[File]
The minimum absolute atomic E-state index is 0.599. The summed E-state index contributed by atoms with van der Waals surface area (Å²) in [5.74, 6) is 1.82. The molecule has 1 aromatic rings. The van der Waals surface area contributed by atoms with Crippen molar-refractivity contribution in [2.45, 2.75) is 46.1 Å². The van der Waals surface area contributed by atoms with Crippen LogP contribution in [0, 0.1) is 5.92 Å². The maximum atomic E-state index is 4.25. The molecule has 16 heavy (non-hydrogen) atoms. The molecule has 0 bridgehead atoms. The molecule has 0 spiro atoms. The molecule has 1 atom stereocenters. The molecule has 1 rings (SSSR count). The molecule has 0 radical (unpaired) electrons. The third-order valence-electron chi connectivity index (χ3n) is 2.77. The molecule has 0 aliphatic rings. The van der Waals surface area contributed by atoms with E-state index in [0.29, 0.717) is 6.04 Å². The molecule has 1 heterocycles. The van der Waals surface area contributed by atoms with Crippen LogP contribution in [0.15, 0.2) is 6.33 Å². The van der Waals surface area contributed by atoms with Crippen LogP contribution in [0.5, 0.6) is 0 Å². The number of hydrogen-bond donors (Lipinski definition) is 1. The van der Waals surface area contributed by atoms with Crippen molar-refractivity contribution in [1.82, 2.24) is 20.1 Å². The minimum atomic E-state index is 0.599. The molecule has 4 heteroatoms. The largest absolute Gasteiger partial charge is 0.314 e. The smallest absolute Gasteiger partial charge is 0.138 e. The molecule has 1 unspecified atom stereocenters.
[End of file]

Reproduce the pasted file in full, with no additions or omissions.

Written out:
The minimum absolute atomic E-state index is 0.599. The summed E-state index contributed by atoms with van der Waals surface area (Å²) in [5.74, 6) is 1.82. The molecule has 1 aromatic rings. The van der Waals surface area contributed by atoms with Crippen molar-refractivity contribution in [2.45, 2.75) is 46.1 Å². The van der Waals surface area contributed by atoms with Crippen LogP contribution in [0, 0.1) is 5.92 Å². The maximum atomic E-state index is 4.25. The molecule has 16 heavy (non-hydrogen) atoms. The molecule has 0 bridgehead atoms. The molecule has 0 spiro atoms. The molecule has 1 atom stereocenters. The molecule has 1 rings (SSSR count). The molecule has 0 radical (unpaired) electrons. The third-order valence-electron chi connectivity index (χ3n) is 2.77. The molecule has 0 aliphatic rings. The van der Waals surface area contributed by atoms with E-state index in [0.29, 0.717) is 6.04 Å². The molecule has 1 heterocycles. The van der Waals surface area contributed by atoms with Crippen LogP contribution in [0.15, 0.2) is 6.33 Å². The van der Waals surface area contributed by atoms with Crippen LogP contribution in [0.5, 0.6) is 0 Å². The number of hydrogen-bond donors (Lipinski definition) is 1. The van der Waals surface area contributed by atoms with Crippen molar-refractivity contribution in [1.82, 2.24) is 20.1 Å². The minimum atomic E-state index is 0.599. The molecule has 4 heteroatoms. The largest absolute Gasteiger partial charge is 0.314 e. The smallest absolute Gasteiger partial charge is 0.138 e. The molecule has 1 unspecified atom stereocenters.